Why Were the 11 Jews killed in Pittsburgh at the Temple?

Why were the 11 Jews who were killed in Pittsburgh at the temple in the first place?  What compelled them to go to the synagogue that particular Saturday morning?  And how does it come to be that a doctor, a 97 year old woman, and 2 developmentally disabled brothers, amongst others, assemble for the same reason, at the same time and in the same place?

Shabbat and Peace.  They were there to honor the Shabbat.  They were there to pray for peace.

On Shabbat, Jews all over the world assemble for services and no other word is repeated during the service more than Shalom, peace: “May there be peace, great, heavenly, awesome, all-encompassing peace in our hearts and in the world.”  During the Shabbat service we dance and sing out, “Shalom!” for all that is and for all that fills us with joy and exaltation!  We pray and, perhaps even weep, “Shalom,” for all that isn’t and fills us with loneliness and longing. The word “Shalom” is sung, chanted, spoken, petitioned, supplicated and poured over every moment of the Shabbat service because it is the soul of Jewish life.

Shalom is the pulse that beats through the heart of the Shabbat service. Shalom is the sound of the blood pulsing through the veins of the Jewish people who know the best and the worst of what human beings are capable us and choose to focus on peace.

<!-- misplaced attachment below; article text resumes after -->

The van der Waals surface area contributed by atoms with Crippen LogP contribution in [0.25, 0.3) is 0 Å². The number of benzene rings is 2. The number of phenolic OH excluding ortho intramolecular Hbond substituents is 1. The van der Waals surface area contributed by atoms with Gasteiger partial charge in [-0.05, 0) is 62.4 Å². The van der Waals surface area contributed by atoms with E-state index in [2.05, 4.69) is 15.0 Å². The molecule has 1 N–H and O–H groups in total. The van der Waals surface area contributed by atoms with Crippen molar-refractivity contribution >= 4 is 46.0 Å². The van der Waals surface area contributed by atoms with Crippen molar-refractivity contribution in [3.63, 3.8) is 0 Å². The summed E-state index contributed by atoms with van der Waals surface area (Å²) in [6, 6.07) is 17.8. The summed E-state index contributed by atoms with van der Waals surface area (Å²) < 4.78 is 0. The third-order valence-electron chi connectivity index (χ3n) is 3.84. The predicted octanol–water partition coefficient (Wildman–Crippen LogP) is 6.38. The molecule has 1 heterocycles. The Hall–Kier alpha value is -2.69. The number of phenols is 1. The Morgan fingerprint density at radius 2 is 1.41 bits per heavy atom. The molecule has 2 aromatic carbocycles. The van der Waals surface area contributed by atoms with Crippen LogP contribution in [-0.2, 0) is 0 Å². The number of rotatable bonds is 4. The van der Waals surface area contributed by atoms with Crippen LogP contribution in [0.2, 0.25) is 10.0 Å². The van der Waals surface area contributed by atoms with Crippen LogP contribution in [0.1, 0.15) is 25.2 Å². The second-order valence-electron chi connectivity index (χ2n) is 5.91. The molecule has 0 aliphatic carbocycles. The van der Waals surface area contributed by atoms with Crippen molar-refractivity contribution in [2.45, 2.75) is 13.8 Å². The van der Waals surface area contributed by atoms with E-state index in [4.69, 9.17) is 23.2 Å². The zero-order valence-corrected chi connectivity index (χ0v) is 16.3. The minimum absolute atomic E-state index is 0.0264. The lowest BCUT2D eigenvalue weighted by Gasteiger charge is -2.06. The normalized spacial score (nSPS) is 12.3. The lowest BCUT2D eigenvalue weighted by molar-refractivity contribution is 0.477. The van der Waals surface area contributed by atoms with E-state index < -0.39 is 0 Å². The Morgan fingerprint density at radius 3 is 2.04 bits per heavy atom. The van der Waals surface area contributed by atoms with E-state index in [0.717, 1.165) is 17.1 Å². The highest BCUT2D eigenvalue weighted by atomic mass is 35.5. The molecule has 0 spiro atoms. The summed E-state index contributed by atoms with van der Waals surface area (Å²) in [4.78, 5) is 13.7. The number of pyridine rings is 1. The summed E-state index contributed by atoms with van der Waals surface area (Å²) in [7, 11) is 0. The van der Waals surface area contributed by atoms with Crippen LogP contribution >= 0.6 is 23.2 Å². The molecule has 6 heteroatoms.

Why were the 11 Jews who were killed in Pittsburgh at the temple? They were praying for peace. They were yearning for peace.

What a tribute it would be for the whole world to stop on Shabbat this week with the intention to bring more peace into the world.  What a tribute it can be if we all use this time not only to pray for peace but also to work for peace.

Hate is contagious. But love is more contagious. Love is much, much more contagious and so is peace.

A Meditation: 

This Friday evening as the moon rises and Shabbat descends, for a 24 hour period, we will once again welcome Shabbat.  During that period of time, consider closing your eyes and pouring your light into the world by meditating on the word “Shalom.” Imagine the four Hebrew letters: Shin, Lamed, Valv, Mem, as the connective tissue between you and people all over planet earth who are working  for peace.

Send your light to the families of those who died.  Send your light to everyone who is suffering.  Send your light to yourself.

May your prayer grow wings and fly from your heart to caress the hearts of others in this most tender, vulnerable, yet ever still stunning world of ours.

From my heart to yours,
Rabbi Tamara Kolton Ph.D.

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